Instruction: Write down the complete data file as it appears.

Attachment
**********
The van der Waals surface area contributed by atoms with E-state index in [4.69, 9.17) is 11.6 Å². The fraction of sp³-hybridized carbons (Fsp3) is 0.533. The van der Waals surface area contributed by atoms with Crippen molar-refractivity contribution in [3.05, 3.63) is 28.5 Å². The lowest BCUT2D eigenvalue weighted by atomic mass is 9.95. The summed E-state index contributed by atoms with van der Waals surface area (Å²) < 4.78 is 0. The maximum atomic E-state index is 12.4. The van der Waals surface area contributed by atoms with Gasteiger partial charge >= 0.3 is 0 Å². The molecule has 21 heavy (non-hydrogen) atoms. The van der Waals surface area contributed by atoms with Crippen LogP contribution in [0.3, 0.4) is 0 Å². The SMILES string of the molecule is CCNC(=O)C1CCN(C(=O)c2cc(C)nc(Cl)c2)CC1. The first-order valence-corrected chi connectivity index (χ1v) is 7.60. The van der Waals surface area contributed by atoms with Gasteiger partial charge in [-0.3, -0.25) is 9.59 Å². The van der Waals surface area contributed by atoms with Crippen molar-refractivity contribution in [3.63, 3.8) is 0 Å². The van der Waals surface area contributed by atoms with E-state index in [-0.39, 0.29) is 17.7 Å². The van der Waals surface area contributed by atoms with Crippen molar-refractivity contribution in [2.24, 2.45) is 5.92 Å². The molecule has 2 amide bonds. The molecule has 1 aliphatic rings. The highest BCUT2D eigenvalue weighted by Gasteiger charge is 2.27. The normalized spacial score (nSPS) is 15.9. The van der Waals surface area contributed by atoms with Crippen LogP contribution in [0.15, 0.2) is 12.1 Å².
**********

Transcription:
The van der Waals surface area contributed by atoms with E-state index in [4.69, 9.17) is 11.6 Å². The fraction of sp³-hybridized carbons (Fsp3) is 0.533. The van der Waals surface area contributed by atoms with Crippen molar-refractivity contribution in [3.05, 3.63) is 28.5 Å². The lowest BCUT2D eigenvalue weighted by atomic mass is 9.95. The summed E-state index contributed by atoms with van der Waals surface area (Å²) < 4.78 is 0. The maximum atomic E-state index is 12.4. The van der Waals surface area contributed by atoms with Gasteiger partial charge >= 0.3 is 0 Å². The molecule has 21 heavy (non-hydrogen) atoms. The van der Waals surface area contributed by atoms with Crippen LogP contribution in [0.3, 0.4) is 0 Å². The SMILES string of the molecule is CCNC(=O)C1CCN(C(=O)c2cc(C)nc(Cl)c2)CC1. The first-order valence-corrected chi connectivity index (χ1v) is 7.60. The van der Waals surface area contributed by atoms with Gasteiger partial charge in [-0.3, -0.25) is 9.59 Å². The van der Waals surface area contributed by atoms with Crippen molar-refractivity contribution in [3.63, 3.8) is 0 Å². The van der Waals surface area contributed by atoms with E-state index in [-0.39, 0.29) is 17.7 Å². The van der Waals surface area contributed by atoms with Crippen molar-refractivity contribution in [2.24, 2.45) is 5.92 Å². The molecule has 2 amide bonds. The molecule has 1 aliphatic rings. The highest BCUT2D eigenvalue weighted by Gasteiger charge is 2.27. The normalized spacial score (nSPS) is 15.9. The van der Waals surface area contributed by atoms with Crippen LogP contribution in [0.15, 0.2) is 12.1 Å².